In university, my American history professor would lament the common writing mistakes undergraduates would make. He would admonish us to never, EVER begin a paper with the phrase "Since the beginning of time." It was trite, it was treacly, it was melodramatic and sweeping and outlandish. It was his number one rule, followed by his second commandment: thou shalt not use Wikipedia as a source (and if you MUST, thou shalt not have the shamelessness/stupidity to admit it).
Well, today I'm going to blatantly flout both of his cardinal rules. After all, I'm no longer a history undergrad, right? I'm going to live on the edge a bit. And rules, sometimes, are meant to be broken.
So, without further ado...
Since the beginning of time, humans have questioned who we are, why we're here, if and how and when we were put on this earth, and by whom, if anyone. Some people have called this search for the Other "God", and attempts have been made throughout history to find ways of personifying this Other, of becoming closer to Him, of honouring Him, of understanding Him even when we have a sort of desperate knowledge of the futility of grasping something much, much bigger than us.
One of the ways this search for answers can be exteriorized is through the medium of architecture. And what better way to reach for the heavens than through spectacular, sky-soaring cathedrals?
Men built cathedrals for a myriad of complex reasons, it is true - not entirely altruistic ones, either. Bishops and kings and rulers have naturally wanted to showcase their earthly power, and if they managed to appease the Big Guy Upstairs at the same time, well, all the better. But one cannot ignore the spiritual motivations that lay behind a cathedral's heavy stone walls, that desire to define and glorify the Other in a physical, real manner that we can understand. Some people scoff at beautiful religious buildings, wondering why so much money has been spent on a structure, for goodness sake, when there are homeless, hungry people in the world. I don't have an answer to this. Does anyone? All I know is that when I stood in front of Wells Cathedral, the seat of the Diocese of Bath and Wells, I understood. I understood why someone might be compelled, inspired, moved to build an enormous homage to God, a building that transcends the earthly kingdom that everyone was used to, and tries to reach the heights of heaven, that kingdom that was the focus of everyone's aspirations. Breath-taking, moving, magnificent, stunning...these words all come to mind when you stand facing the western side of Wells Cathedral.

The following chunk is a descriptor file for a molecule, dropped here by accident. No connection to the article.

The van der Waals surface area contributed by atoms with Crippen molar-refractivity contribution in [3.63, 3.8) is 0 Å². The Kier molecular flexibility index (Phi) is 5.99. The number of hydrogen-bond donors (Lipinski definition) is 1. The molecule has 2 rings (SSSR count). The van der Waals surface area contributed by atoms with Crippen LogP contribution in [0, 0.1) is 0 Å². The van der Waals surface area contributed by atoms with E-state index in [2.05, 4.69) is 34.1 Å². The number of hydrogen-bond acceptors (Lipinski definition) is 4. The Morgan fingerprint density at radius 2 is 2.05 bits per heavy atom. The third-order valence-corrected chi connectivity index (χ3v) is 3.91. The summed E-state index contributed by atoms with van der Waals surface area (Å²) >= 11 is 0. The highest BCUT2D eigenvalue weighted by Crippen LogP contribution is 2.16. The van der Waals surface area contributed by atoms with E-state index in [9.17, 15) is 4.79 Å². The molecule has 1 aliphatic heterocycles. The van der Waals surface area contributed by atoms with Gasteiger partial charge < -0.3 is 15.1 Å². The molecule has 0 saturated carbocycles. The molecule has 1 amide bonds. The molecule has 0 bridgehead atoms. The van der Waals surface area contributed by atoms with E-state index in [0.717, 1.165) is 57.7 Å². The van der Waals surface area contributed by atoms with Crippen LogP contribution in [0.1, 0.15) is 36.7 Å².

It doesn't matter if you believe in God, or how you choose to worship Him, if you're Christian or Jewish or Muslim. Wells Cathedral cannot fail to impress you. Construction on the present cathedral was started shortly before 1184, but the grounds upon which it is built have been a religious site for millenia. Long before the birth of the man called Jesus of Nazareth, pagan Brits worshiped the site because of its three wells that had sprung up. The Romans also used the land for religious purposes, and in 705 CE the first church was established by King Ine of Wessex. When I learned this (and yes, I first read about this on Wikipedia, the night before we left for Wells in an attempt to cram in some knowledge!), I was stunned. My church back home in Canada recently celebrated its hundredth anniversary, and I thought that was old. Europe is a whole new ball game, it appears.
The Cathedral of Wells dominates the landscape of this city, the smallest city in England (population 10, 406; it has had city status since 1205). Wells may not be on the Top 10 List for tourists traveling to England, but what a great idea to add it! Yes, it is a little "off the beaten track" but that is EXACTLY why you should check it out. It is also 20-30 minutes away from Bristol, Bath, Glastonbury, Cheddar, and Weston-Super-Mare - all fascinating, historically significant places to explore in their own right.